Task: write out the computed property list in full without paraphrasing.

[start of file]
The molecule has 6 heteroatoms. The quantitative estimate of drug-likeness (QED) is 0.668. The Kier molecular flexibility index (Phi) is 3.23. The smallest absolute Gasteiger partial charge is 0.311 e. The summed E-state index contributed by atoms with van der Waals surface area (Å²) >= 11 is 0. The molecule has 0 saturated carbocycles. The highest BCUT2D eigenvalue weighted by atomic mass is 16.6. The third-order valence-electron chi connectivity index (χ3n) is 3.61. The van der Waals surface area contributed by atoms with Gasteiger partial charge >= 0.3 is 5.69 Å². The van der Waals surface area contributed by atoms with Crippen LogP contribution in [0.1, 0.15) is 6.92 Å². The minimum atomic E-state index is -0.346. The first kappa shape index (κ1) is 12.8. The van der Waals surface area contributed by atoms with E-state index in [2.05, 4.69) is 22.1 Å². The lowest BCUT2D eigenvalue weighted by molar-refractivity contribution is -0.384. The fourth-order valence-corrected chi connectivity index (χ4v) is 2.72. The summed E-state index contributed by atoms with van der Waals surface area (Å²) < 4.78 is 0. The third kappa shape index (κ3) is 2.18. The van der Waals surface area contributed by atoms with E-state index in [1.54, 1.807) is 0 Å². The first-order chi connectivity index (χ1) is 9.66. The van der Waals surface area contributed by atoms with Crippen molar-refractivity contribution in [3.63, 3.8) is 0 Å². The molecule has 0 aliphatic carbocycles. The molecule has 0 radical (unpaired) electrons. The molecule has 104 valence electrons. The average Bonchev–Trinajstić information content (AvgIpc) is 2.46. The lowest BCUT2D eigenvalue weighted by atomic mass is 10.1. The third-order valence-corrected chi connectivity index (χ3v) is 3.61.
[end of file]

The molecule has 6 heteroatoms. The quantitative estimate of drug-likeness (QED) is 0.668. The Kier molecular flexibility index (Phi) is 3.23. The smallest absolute Gasteiger partial charge is 0.311 e. The summed E-state index contributed by atoms with van der Waals surface area (Å²) >= 11 is 0. The molecule has 0 saturated carbocycles. The highest BCUT2D eigenvalue weighted by atomic mass is 16.6. The third-order valence-electron chi connectivity index (χ3n) is 3.61. The van der Waals surface area contributed by atoms with Gasteiger partial charge >= 0.3 is 5.69 Å². The van der Waals surface area contributed by atoms with Crippen LogP contribution in [0.1, 0.15) is 6.92 Å². The minimum atomic E-state index is -0.346. The first kappa shape index (κ1) is 12.8. The van der Waals surface area contributed by atoms with E-state index in [2.05, 4.69) is 22.1 Å². The lowest BCUT2D eigenvalue weighted by molar-refractivity contribution is -0.384. The fourth-order valence-corrected chi connectivity index (χ4v) is 2.72. The summed E-state index contributed by atoms with van der Waals surface area (Å²) < 4.78 is 0. The third kappa shape index (κ3) is 2.18. The van der Waals surface area contributed by atoms with E-state index in [1.54, 1.807) is 0 Å². The first-order chi connectivity index (χ1) is 9.66. The van der Waals surface area contributed by atoms with Crippen molar-refractivity contribution in [3.63, 3.8) is 0 Å². The molecule has 0 aliphatic carbocycles. The molecule has 0 radical (unpaired) electrons. The molecule has 104 valence electrons. The average Bonchev–Trinajstić information content (AvgIpc) is 2.46. The lowest BCUT2D eigenvalue weighted by atomic mass is 10.1. The third-order valence-corrected chi connectivity index (χ3v) is 3.61.